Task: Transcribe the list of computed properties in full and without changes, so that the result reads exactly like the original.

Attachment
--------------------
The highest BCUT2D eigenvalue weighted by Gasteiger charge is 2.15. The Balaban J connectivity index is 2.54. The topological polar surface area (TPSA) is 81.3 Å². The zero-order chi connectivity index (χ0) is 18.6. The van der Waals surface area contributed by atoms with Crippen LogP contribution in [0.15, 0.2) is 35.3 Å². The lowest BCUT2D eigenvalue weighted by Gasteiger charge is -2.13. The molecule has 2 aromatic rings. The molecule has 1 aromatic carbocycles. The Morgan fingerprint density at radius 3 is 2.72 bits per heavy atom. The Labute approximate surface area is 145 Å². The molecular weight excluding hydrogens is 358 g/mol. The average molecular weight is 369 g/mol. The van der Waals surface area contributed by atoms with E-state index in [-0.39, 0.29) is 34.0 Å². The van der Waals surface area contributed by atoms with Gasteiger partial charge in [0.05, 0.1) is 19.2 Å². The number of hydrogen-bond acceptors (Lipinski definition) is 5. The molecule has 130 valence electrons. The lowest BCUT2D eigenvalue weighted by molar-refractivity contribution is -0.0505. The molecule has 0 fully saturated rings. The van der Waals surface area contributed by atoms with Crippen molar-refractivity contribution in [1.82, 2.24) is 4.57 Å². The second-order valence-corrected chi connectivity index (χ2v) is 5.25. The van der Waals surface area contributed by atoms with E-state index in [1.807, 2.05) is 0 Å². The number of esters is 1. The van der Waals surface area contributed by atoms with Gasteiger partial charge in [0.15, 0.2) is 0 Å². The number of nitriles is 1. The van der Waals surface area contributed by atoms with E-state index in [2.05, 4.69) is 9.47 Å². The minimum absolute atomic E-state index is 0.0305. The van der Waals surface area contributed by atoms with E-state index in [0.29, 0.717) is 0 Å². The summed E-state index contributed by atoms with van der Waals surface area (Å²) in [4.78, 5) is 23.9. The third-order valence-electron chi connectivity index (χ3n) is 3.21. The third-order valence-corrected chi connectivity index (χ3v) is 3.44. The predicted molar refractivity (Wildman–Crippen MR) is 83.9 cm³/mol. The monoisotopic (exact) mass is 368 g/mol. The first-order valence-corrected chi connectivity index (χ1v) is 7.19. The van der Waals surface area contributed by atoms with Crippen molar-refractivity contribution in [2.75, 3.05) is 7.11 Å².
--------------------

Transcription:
The highest BCUT2D eigenvalue weighted by Gasteiger charge is 2.15. The Balaban J connectivity index is 2.54. The topological polar surface area (TPSA) is 81.3 Å². The zero-order chi connectivity index (χ0) is 18.6. The van der Waals surface area contributed by atoms with Crippen LogP contribution in [0.15, 0.2) is 35.3 Å². The lowest BCUT2D eigenvalue weighted by Gasteiger charge is -2.13. The molecule has 2 aromatic rings. The molecule has 1 aromatic carbocycles. The Morgan fingerprint density at radius 3 is 2.72 bits per heavy atom. The Labute approximate surface area is 145 Å². The molecular weight excluding hydrogens is 358 g/mol. The average molecular weight is 369 g/mol. The van der Waals surface area contributed by atoms with E-state index in [-0.39, 0.29) is 34.0 Å². The van der Waals surface area contributed by atoms with Gasteiger partial charge in [0.05, 0.1) is 19.2 Å². The number of hydrogen-bond acceptors (Lipinski definition) is 5. The molecule has 130 valence electrons. The lowest BCUT2D eigenvalue weighted by molar-refractivity contribution is -0.0505. The molecule has 0 fully saturated rings. The van der Waals surface area contributed by atoms with Crippen molar-refractivity contribution in [1.82, 2.24) is 4.57 Å². The second-order valence-corrected chi connectivity index (χ2v) is 5.25. The van der Waals surface area contributed by atoms with E-state index in [1.807, 2.05) is 0 Å². The number of esters is 1. The van der Waals surface area contributed by atoms with Gasteiger partial charge in [0.15, 0.2) is 0 Å². The number of nitriles is 1. The van der Waals surface area contributed by atoms with E-state index in [2.05, 4.69) is 9.47 Å². The minimum absolute atomic E-state index is 0.0305. The van der Waals surface area contributed by atoms with E-state index in [0.29, 0.717) is 0 Å². The summed E-state index contributed by atoms with van der Waals surface area (Å²) in [4.78, 5) is 23.9. The third-order valence-electron chi connectivity index (χ3n) is 3.21. The third-order valence-corrected chi connectivity index (χ3v) is 3.44. The predicted molar refractivity (Wildman–Crippen MR) is 83.9 cm³/mol. The monoisotopic (exact) mass is 368 g/mol. The first-order valence-corrected chi connectivity index (χ1v) is 7.19. The van der Waals surface area contributed by atoms with Crippen molar-refractivity contribution in [2.75, 3.05) is 7.11 Å².